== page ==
Firefox Profiles

In essence Firefox profile encapsulates user information: bookmarks, cookies, history, private information, e.g. passwords and so on. Which makes them very useful in many occasions, e.g.

  • Different people sharing the same computer and not willing to create different users on operating system level. Especially with blooming social networks, blogs and other sites where logging in is required, it’s much easier to keep different profiles, than log-out and log-in each time, to each site.
  • Even for the same person who is using the same machine for different purposes, this feature can allow to separate the roles of the machine, from web browsing perspective, e.g. “home”, “work”, etc.
  • Sometimes creating separate profile is also good when working on a specific project which requires a large amount of bookmarks, which can be deleted once the project is complete.
  • Finally profiles are very useful in testing, as they allow to simulate different users without the pain of creating different sessions on OS level

Without further configuration Firefox usese a default profile (in early versions of Firefox you could see it every time you opened a browser). In Firefox 2 or 3, however, you need to start Profile Manager purposely to see the profile you are using and to create/delete additional profiles.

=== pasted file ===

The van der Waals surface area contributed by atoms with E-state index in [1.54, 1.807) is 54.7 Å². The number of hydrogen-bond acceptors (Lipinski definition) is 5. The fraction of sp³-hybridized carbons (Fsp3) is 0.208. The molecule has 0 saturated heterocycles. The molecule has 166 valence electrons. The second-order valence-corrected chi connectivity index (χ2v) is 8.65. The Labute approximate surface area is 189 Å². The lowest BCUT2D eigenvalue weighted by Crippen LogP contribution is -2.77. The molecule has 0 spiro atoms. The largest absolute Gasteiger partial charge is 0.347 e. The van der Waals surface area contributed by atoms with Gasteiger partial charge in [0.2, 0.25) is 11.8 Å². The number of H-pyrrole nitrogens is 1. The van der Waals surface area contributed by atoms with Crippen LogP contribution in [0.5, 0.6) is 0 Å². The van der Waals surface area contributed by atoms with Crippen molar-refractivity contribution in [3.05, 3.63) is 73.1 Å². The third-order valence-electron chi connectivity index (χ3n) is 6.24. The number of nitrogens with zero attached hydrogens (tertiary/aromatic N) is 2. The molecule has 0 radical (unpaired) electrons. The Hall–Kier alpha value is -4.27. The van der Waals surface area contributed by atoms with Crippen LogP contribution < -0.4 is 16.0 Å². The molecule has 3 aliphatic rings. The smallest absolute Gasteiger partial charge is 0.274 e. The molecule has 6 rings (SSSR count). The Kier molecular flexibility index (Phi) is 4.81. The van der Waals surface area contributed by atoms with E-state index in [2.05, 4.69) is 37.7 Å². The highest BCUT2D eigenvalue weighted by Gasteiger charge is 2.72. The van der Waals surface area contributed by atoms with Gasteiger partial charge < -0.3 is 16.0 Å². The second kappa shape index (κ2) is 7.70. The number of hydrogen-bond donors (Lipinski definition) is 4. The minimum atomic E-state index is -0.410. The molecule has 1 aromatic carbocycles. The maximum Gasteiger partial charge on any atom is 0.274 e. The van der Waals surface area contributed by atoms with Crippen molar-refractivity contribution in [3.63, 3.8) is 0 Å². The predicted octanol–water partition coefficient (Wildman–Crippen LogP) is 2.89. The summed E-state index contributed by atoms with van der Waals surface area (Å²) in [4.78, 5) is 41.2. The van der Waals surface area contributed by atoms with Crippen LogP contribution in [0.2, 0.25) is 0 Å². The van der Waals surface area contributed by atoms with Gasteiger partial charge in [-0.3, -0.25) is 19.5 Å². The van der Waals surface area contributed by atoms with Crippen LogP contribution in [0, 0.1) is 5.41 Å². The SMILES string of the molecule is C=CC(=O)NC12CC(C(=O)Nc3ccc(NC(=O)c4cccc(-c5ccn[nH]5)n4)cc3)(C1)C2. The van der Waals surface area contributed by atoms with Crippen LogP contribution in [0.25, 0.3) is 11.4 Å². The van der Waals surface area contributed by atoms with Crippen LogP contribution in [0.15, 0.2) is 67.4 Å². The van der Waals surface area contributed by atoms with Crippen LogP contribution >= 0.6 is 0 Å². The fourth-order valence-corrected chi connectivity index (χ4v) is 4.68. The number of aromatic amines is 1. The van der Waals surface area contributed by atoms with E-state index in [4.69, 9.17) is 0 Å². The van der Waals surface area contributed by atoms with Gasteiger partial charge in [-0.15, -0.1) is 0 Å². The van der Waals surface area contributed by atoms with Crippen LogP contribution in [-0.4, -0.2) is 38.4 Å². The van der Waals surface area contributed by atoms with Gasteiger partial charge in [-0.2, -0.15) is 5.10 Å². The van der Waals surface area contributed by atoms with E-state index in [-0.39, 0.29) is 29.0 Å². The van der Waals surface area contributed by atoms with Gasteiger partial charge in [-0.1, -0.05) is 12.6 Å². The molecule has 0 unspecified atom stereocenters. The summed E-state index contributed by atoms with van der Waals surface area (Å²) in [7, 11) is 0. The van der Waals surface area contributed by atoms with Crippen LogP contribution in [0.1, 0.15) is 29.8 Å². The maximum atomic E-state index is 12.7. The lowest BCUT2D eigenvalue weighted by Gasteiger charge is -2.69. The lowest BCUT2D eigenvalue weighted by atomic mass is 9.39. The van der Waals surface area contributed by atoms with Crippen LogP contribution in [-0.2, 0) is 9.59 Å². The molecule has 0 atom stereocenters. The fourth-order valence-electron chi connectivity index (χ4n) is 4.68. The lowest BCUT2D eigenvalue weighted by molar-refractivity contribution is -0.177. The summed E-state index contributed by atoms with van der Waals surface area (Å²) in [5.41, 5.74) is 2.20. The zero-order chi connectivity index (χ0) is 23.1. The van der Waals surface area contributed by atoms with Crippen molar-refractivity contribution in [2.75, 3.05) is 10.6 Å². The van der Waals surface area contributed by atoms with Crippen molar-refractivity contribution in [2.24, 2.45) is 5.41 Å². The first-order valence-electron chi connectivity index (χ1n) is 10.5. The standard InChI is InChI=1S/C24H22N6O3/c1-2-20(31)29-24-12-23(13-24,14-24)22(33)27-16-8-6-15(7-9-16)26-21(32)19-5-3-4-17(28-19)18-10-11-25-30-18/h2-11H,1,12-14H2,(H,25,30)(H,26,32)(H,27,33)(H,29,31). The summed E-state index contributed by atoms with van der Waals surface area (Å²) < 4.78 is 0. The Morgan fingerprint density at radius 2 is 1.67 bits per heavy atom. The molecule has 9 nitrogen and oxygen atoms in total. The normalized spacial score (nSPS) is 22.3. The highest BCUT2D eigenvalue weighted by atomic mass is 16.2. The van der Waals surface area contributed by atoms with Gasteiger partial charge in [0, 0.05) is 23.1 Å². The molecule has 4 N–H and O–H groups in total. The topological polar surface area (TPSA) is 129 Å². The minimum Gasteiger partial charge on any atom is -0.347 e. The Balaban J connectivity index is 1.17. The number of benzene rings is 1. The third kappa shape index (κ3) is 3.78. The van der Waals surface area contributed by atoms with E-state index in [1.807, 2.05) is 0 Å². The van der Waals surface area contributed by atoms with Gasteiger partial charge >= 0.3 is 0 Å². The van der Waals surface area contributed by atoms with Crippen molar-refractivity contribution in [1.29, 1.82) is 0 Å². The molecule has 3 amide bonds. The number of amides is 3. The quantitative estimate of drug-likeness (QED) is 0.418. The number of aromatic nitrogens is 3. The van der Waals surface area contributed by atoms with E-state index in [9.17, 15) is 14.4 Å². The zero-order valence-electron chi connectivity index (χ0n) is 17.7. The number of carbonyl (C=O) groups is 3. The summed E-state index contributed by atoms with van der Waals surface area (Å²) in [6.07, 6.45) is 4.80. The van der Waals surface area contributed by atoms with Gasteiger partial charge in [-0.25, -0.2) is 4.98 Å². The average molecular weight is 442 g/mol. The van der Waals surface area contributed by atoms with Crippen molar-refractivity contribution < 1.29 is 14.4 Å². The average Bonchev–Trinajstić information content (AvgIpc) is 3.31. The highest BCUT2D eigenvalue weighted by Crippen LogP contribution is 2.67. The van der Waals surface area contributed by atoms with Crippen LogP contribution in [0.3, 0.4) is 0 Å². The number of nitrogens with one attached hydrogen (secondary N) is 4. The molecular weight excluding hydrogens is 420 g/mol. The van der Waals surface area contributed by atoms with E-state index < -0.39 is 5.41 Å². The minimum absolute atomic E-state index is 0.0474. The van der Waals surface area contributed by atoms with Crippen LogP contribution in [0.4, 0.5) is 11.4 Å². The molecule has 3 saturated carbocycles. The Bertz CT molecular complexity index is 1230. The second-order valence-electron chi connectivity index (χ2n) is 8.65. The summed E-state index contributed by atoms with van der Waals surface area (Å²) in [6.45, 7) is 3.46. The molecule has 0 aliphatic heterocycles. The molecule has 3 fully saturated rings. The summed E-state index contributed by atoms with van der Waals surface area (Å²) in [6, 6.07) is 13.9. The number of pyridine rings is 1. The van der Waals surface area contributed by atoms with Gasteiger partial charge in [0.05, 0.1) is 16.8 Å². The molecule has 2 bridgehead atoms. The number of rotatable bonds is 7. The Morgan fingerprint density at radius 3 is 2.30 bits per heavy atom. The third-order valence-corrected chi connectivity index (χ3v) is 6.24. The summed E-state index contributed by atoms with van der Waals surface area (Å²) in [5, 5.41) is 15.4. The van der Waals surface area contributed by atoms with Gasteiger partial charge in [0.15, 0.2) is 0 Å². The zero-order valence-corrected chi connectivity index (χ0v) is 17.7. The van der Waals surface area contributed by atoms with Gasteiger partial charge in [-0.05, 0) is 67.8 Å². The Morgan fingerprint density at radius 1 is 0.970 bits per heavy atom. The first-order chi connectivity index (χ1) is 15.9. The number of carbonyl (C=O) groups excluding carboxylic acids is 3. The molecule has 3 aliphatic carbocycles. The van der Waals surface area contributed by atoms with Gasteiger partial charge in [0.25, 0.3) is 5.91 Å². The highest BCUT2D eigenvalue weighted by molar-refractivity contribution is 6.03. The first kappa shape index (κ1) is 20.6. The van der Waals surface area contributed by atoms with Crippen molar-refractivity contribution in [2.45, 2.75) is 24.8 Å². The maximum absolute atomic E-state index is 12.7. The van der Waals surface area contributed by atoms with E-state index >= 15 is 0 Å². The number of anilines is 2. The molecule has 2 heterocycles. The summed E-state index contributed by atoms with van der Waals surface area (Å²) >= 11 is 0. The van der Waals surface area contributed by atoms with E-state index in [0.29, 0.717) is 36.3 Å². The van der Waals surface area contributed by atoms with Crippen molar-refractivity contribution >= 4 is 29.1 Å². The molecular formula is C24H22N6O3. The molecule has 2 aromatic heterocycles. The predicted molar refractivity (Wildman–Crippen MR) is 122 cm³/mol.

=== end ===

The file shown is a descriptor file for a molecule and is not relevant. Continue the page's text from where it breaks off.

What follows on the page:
Summary of the commands:

  1. Start Profile Manager
     firefox.exe -ProfileManager

    The switch is not case-sensitive, thus you can type -profilemanager. And in addition you can use -p or -P switch: their meaning is slightly different, according to the command line reference, but they open the same Profile Manager anyways. Usually there’s no need to specify the full path to Firefox (e.g. C:\Program Files\Mozilla Firefox\). With -ProfileManager switch alone, Profile Manager will only start if you don’t have another instance of Firefox running. Thus

  2. Start Profile Manager, while another instance of Firefox is already running, or open Firefox with multiple profiles simultaneously (works with Firefox 2 or higher):